In modern times, the “constitution” is considered to be the most appropriate legal instrument to perpetuate a political compromise between entities, groups, and individuals composing the state. It intends to guarantee the respect of this “social contract” to which individuals and groups adhere, in order to stop reclaiming rights through violence but rather to obtain them through law. Thus, a modern constitution is often conceived as the last act of a revolution.1 In the Palestinian context, drafting a constitution is not a result of statehood but rather part of the package of preconditions for achieving it. In other words, creating a new state, if not by the use of force—thus by imposition, needs now to be merited. The Palestinian case proves the relevance and dangers of dealing with this approach to constitutions and statehood. In order to have their own state, Palestinians must prove to the international community that they are serious about liberal democracy and free market policy. They furthermore need to prove their willingness and seriousness about reform; in other words, they have to merit their state, which is no more considered as part of their right to self-determination.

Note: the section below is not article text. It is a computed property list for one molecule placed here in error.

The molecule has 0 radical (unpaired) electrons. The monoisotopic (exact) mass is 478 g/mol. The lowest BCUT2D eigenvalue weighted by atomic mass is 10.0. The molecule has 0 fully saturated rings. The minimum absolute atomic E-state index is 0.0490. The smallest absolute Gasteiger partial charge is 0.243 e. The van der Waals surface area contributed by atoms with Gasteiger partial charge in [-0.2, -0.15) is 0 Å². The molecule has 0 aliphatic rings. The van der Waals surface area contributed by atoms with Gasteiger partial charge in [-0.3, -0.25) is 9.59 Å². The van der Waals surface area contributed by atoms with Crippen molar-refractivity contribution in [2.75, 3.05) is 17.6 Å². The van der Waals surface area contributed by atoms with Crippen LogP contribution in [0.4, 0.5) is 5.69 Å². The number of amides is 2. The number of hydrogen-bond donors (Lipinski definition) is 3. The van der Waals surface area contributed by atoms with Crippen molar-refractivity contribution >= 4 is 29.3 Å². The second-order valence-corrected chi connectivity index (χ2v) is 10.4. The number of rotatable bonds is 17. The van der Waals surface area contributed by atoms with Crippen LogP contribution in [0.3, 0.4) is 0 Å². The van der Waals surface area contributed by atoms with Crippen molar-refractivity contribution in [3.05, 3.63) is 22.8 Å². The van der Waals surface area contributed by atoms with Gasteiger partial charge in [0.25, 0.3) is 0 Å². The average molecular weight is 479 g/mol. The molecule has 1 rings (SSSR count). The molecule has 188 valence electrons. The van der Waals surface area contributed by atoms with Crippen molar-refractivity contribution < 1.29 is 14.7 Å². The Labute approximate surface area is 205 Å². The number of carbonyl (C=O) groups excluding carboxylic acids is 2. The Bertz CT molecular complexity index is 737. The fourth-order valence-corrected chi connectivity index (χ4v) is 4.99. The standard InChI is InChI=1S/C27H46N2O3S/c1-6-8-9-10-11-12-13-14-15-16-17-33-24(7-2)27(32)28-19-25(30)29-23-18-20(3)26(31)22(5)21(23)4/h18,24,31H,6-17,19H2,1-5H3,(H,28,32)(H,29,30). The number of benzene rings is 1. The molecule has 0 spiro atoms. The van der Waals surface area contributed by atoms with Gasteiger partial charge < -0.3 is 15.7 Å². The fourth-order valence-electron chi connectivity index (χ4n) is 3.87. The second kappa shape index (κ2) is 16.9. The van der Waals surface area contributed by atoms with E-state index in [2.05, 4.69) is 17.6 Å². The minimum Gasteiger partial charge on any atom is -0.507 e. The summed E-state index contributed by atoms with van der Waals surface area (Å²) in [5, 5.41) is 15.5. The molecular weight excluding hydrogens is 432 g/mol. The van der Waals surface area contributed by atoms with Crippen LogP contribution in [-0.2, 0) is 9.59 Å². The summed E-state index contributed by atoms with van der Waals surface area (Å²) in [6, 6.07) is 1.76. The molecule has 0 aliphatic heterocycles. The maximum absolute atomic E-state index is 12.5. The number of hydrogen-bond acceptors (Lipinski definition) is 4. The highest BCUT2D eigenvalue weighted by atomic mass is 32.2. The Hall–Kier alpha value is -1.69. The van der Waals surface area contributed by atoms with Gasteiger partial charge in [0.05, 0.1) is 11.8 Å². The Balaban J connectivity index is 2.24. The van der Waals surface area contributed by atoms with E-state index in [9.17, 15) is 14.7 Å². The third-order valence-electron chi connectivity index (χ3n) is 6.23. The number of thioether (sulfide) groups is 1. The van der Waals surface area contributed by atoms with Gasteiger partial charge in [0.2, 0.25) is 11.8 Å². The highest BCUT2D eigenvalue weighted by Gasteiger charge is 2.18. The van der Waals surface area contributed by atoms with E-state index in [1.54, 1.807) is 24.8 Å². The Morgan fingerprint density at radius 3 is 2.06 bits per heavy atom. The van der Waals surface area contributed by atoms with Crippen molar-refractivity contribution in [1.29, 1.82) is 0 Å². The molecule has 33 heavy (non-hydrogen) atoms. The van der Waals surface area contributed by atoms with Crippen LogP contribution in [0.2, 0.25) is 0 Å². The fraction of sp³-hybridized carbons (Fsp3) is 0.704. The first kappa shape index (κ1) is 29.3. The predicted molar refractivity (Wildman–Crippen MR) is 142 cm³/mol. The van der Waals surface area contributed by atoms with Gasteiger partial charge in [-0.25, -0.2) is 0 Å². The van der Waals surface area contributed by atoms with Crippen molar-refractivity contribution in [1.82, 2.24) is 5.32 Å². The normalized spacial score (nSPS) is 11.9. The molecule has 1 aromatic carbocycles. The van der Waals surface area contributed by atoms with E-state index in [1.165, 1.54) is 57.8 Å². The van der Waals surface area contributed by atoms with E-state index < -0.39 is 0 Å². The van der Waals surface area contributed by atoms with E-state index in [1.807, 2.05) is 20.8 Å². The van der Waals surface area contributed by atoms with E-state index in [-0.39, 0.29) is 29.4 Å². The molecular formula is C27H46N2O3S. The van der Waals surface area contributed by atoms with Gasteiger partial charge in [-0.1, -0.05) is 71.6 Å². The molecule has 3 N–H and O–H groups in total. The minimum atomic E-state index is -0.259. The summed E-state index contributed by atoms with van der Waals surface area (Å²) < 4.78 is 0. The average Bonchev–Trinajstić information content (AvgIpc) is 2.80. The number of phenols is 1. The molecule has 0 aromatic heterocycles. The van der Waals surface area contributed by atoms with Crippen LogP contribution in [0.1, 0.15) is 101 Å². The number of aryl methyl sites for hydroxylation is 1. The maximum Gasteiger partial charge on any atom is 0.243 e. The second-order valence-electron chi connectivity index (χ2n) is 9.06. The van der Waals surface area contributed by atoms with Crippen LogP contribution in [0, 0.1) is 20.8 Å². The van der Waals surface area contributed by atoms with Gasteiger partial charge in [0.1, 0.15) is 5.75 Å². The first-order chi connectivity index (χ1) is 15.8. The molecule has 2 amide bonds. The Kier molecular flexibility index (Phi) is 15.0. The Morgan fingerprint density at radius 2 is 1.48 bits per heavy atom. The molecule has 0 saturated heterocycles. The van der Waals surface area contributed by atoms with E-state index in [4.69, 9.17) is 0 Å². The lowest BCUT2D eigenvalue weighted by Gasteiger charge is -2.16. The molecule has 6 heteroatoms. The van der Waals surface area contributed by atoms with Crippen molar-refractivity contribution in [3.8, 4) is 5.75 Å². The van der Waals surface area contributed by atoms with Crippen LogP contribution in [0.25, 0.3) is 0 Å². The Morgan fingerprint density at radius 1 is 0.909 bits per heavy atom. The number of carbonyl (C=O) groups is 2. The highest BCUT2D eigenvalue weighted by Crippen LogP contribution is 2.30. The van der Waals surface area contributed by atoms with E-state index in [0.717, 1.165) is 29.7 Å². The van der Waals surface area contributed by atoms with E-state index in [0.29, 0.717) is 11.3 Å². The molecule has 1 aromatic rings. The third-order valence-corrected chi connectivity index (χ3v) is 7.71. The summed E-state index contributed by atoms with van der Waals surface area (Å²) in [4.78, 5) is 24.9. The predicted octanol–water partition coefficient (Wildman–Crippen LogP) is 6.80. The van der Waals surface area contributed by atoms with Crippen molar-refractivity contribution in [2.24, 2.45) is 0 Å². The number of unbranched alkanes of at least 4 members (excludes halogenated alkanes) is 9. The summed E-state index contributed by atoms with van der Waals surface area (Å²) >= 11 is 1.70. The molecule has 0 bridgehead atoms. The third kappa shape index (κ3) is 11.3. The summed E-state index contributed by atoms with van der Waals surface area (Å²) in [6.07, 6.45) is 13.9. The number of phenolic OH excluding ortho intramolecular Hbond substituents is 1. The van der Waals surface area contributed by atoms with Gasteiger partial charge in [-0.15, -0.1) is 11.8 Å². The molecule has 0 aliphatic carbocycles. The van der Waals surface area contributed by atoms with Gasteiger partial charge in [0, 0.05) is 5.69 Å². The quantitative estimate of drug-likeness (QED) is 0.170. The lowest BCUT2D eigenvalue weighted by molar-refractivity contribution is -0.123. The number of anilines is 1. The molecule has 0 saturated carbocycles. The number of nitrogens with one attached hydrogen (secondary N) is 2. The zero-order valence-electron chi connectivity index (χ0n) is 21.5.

Keywords: #Constitutional_law_Palestine, #Palestine_Politics_and_government_State.
Khalil, Asem. “Constitution-Making and State-Building: Redefining the Palestinian Nation”. In: Constitutionalism in Islamic Countries: Between Upheaval and Continuity, Rainer Grote and Tilmann Röder (eds.). pp.583-596, Oxford University Press, 2012.
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